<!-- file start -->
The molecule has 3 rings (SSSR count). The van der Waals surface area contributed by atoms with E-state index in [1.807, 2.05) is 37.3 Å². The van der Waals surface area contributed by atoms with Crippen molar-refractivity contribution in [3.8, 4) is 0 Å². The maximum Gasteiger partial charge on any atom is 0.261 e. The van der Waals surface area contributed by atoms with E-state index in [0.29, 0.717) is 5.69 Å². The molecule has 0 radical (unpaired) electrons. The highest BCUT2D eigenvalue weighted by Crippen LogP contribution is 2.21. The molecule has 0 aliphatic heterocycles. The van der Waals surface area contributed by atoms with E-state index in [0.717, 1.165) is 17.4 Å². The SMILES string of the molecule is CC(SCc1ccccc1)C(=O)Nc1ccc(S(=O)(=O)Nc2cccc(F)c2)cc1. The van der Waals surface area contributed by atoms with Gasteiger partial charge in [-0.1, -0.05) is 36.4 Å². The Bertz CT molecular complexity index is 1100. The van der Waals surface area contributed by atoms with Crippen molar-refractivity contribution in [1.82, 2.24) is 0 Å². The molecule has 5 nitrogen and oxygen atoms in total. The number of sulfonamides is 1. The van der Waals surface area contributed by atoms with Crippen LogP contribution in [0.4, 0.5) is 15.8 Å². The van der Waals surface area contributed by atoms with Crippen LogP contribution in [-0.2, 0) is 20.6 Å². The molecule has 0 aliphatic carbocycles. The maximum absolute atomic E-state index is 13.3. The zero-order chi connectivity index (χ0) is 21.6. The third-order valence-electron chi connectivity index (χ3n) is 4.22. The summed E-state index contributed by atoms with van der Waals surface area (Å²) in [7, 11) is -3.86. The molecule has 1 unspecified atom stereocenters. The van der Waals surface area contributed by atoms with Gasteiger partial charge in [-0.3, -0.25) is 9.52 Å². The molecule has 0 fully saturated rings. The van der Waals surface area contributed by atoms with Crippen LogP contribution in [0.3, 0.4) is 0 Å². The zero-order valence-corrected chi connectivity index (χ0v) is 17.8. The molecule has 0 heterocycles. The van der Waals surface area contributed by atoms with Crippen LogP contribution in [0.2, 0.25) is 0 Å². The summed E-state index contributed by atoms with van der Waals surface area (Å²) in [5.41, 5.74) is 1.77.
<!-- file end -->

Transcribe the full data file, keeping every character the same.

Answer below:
The molecule has 3 rings (SSSR count). The van der Waals surface area contributed by atoms with E-state index in [1.807, 2.05) is 37.3 Å². The van der Waals surface area contributed by atoms with Crippen molar-refractivity contribution in [3.8, 4) is 0 Å². The maximum Gasteiger partial charge on any atom is 0.261 e. The van der Waals surface area contributed by atoms with E-state index in [0.29, 0.717) is 5.69 Å². The molecule has 0 radical (unpaired) electrons. The highest BCUT2D eigenvalue weighted by Crippen LogP contribution is 2.21. The molecule has 0 aliphatic heterocycles. The van der Waals surface area contributed by atoms with E-state index in [0.717, 1.165) is 17.4 Å². The SMILES string of the molecule is CC(SCc1ccccc1)C(=O)Nc1ccc(S(=O)(=O)Nc2cccc(F)c2)cc1. The van der Waals surface area contributed by atoms with Gasteiger partial charge in [-0.1, -0.05) is 36.4 Å². The Bertz CT molecular complexity index is 1100. The van der Waals surface area contributed by atoms with Crippen molar-refractivity contribution in [1.82, 2.24) is 0 Å². The molecule has 5 nitrogen and oxygen atoms in total. The number of sulfonamides is 1. The van der Waals surface area contributed by atoms with Crippen LogP contribution in [0.4, 0.5) is 15.8 Å². The van der Waals surface area contributed by atoms with Crippen LogP contribution in [-0.2, 0) is 20.6 Å². The molecule has 0 aliphatic carbocycles. The maximum absolute atomic E-state index is 13.3. The zero-order chi connectivity index (χ0) is 21.6. The third-order valence-electron chi connectivity index (χ3n) is 4.22. The summed E-state index contributed by atoms with van der Waals surface area (Å²) in [7, 11) is -3.86. The molecule has 1 unspecified atom stereocenters. The van der Waals surface area contributed by atoms with Gasteiger partial charge in [-0.3, -0.25) is 9.52 Å². The molecule has 0 fully saturated rings. The van der Waals surface area contributed by atoms with Crippen LogP contribution in [0.3, 0.4) is 0 Å². The zero-order valence-corrected chi connectivity index (χ0v) is 17.8. The molecule has 0 heterocycles. The van der Waals surface area contributed by atoms with Crippen LogP contribution in [0.2, 0.25) is 0 Å². The summed E-state index contributed by atoms with van der Waals surface area (Å²) in [5.41, 5.74) is 1.77.